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Mint, refreshments for the summer


Growing mint yourself is easy, and it’s recommended for every person who likes to flavor their desserts and meals with mint!

Summary of main Mint facts

Type – herbs and spices

Height – 8 to 24 inches (20 to 60 cm)
Exposure – full sun, part sun
Soil – light, well-drained

Harvest – May to October

Forget about store-bought mint wrapped in plastic. That only keeps for a couple days. Best grow your own and pick a few leaves when you need it!

Rediscover what real mint tastes like!

Planting mint

Planting mint outdoors

You’ll often be purchasing your mint in pots: transplant it to the ground sometime in April.

You can also leave it in its original pot for a while for easy picking indoors or on a balcony.
What is best, though, for growing potted mint is to re-pot immediately after purchasing in a larger pot.

Planting mint indoors

This plant is perfectly suited to indoor growing, or on a balcony, in a pot or garden box.

Take care to water regularly so that the soil mix never dries up.

Collecting and harvesting mint

You can harvest mint leaves all spring and summer long right when you need it.

Select larger leaves, and snip the entire stem off, so that new shoots can appear.

It is preferable to pick the leaves early morning before the sun alters the flavor-bearing compounds in the leaves.

Planting mint in a pot

It is very easy to grow your mint inside your house, on a balcony or terrace. The powerful fragrance released also spreads an agreeable smell throughout the house or along the terrace.

What is the best season to plant it?

There isn’t any “better” season to grow mint indoors.

You can really grow it all year long, even in winter.
Usually it is added to summer meals.

It is mostly grown from April to September-October, both indoors and outdoors.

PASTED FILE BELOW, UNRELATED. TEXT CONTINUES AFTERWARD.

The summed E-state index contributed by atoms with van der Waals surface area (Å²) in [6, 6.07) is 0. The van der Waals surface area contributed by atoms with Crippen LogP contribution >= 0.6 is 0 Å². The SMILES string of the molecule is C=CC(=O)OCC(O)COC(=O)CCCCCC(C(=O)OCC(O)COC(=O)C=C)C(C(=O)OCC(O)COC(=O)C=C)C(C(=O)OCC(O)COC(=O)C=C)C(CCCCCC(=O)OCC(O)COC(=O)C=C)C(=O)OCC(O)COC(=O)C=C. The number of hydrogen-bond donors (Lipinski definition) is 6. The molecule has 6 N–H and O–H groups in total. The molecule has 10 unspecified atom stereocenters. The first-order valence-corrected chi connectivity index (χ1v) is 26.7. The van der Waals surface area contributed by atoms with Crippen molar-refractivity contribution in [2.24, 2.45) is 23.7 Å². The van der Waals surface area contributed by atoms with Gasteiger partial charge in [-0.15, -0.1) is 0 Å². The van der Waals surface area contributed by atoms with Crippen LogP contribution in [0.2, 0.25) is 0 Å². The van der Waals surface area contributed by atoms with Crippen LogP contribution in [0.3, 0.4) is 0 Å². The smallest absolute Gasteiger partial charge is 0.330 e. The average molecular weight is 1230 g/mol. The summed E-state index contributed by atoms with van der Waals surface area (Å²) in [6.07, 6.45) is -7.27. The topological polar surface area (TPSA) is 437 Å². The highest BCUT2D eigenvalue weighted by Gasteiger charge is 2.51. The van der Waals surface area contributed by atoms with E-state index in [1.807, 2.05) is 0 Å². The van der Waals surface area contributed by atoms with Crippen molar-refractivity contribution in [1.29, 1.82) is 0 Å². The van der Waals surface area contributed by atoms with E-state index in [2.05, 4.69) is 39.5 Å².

Choose a sunny, well-lit space like a windowsill, but avoid direct sun.

  • Water as soon as the soil is dry.
  • Fertilize the soil for better productivity.

All there is to know about mint

Mint flavor pairs well with many meals, fruit salads and sauces and it is also famous for flavoring certain drinks, especially tea and mojito.

Growing it is rather easy as long as basic rules are followed.

  • Favor full or part sun exposure but never scorching.
  • Consistently moist soil.
  • Fertilization from May to August.

There are 25 mint species. Simply remember that most of them are rather invasive and that growing them in pots or garden boxes will prevent them from spreading everywhere in the garden.

Mint and pests

Mint excels at repelling various pests. Place it in pots or containers around kale and lettuce to keep caterpillars of the white butterfly away.

Strawberry mint, a delicious variety

Discover strawberry mint, a deliciously flavorful variety that tastes like strawberry!

In this video on mint, you’ll have the tips that a producer will give you directly to grow it well, use it in the kitchen, and he’ll give you his smart tip, too!

Smart tip about mint

Mint is difficult to freeze and tends to turn black. It’s always best to use it fresh, or dried. Fresh mint is always more flavorful.

Read also on herbs and spices:

Credits for images shared to Nature & Garden (all edits by Gaspard Lorthiois):
Fresh pair of mint leaves by Rosalyn & Gaspard Lorthiois, own work
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